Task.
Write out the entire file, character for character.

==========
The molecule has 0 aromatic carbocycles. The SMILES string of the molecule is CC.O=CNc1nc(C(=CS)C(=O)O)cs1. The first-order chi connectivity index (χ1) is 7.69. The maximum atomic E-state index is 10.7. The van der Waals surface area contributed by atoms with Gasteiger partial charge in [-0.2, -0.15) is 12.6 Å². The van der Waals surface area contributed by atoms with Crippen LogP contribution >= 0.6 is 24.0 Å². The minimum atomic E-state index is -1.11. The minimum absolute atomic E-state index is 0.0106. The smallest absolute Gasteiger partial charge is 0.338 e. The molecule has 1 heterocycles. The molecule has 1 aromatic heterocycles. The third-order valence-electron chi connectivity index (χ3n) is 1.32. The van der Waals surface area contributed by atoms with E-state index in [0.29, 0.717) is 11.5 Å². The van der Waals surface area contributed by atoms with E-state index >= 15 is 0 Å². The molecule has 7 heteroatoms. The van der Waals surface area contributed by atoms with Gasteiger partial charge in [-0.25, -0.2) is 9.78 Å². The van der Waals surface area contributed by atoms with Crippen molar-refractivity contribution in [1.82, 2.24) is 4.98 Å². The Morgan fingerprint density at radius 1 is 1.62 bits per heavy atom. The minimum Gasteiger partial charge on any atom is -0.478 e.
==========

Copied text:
The molecule has 0 aromatic carbocycles. The SMILES string of the molecule is CC.O=CNc1nc(C(=CS)C(=O)O)cs1. The first-order chi connectivity index (χ1) is 7.69. The maximum atomic E-state index is 10.7. The van der Waals surface area contributed by atoms with Gasteiger partial charge in [-0.2, -0.15) is 12.6 Å². The van der Waals surface area contributed by atoms with Crippen LogP contribution >= 0.6 is 24.0 Å². The minimum atomic E-state index is -1.11. The minimum absolute atomic E-state index is 0.0106. The smallest absolute Gasteiger partial charge is 0.338 e. The molecule has 1 heterocycles. The molecule has 1 aromatic heterocycles. The third-order valence-electron chi connectivity index (χ3n) is 1.32. The van der Waals surface area contributed by atoms with E-state index in [0.29, 0.717) is 11.5 Å². The van der Waals surface area contributed by atoms with E-state index >= 15 is 0 Å². The molecule has 7 heteroatoms. The van der Waals surface area contributed by atoms with Gasteiger partial charge in [-0.25, -0.2) is 9.78 Å². The van der Waals surface area contributed by atoms with Crippen molar-refractivity contribution in [1.82, 2.24) is 4.98 Å². The Morgan fingerprint density at radius 1 is 1.62 bits per heavy atom. The minimum Gasteiger partial charge on any atom is -0.478 e.